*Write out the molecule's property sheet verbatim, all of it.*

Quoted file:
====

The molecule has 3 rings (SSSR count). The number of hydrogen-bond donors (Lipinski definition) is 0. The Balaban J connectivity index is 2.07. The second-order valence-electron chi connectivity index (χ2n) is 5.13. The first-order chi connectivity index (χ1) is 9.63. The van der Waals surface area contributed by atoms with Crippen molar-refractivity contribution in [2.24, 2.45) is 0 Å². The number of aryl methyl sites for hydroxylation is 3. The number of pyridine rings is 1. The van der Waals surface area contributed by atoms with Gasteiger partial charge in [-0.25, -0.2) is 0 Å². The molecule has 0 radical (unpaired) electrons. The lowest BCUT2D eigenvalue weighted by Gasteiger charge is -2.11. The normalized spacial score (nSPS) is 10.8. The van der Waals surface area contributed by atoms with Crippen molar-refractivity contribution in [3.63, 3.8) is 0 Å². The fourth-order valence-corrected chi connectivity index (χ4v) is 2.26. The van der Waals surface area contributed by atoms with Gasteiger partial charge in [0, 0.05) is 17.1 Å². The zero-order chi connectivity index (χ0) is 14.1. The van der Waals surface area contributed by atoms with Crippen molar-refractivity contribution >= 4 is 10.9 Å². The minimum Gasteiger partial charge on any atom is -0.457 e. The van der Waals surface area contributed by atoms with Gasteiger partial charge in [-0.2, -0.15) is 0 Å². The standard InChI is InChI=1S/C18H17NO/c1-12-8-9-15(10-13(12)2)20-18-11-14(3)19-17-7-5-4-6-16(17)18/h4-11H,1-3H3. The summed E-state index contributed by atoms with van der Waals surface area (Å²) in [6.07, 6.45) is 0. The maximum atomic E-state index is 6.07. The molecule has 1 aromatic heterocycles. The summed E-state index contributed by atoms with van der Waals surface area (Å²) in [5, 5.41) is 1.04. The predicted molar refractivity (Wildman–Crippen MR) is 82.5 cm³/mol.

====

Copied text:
The molecule has 3 rings (SSSR count). The number of hydrogen-bond donors (Lipinski definition) is 0. The Balaban J connectivity index is 2.07. The second-order valence-electron chi connectivity index (χ2n) is 5.13. The first-order chi connectivity index (χ1) is 9.63. The van der Waals surface area contributed by atoms with Crippen molar-refractivity contribution in [2.24, 2.45) is 0 Å². The number of aryl methyl sites for hydroxylation is 3. The number of pyridine rings is 1. The van der Waals surface area contributed by atoms with Gasteiger partial charge in [-0.25, -0.2) is 0 Å². The molecule has 0 radical (unpaired) electrons. The lowest BCUT2D eigenvalue weighted by Gasteiger charge is -2.11. The normalized spacial score (nSPS) is 10.8. The van der Waals surface area contributed by atoms with Crippen molar-refractivity contribution in [3.63, 3.8) is 0 Å². The fourth-order valence-corrected chi connectivity index (χ4v) is 2.26. The van der Waals surface area contributed by atoms with Gasteiger partial charge in [0, 0.05) is 17.1 Å². The zero-order chi connectivity index (χ0) is 14.1. The van der Waals surface area contributed by atoms with Crippen molar-refractivity contribution >= 4 is 10.9 Å². The minimum Gasteiger partial charge on any atom is -0.457 e. The van der Waals surface area contributed by atoms with Gasteiger partial charge in [-0.2, -0.15) is 0 Å². The standard InChI is InChI=1S/C18H17NO/c1-12-8-9-15(10-13(12)2)20-18-11-14(3)19-17-7-5-4-6-16(17)18/h4-11H,1-3H3. The summed E-state index contributed by atoms with van der Waals surface area (Å²) in [6.07, 6.45) is 0. The maximum atomic E-state index is 6.07. The molecule has 1 aromatic heterocycles. The summed E-state index contributed by atoms with van der Waals surface area (Å²) in [5, 5.41) is 1.04. The predicted molar refractivity (Wildman–Crippen MR) is 82.5 cm³/mol.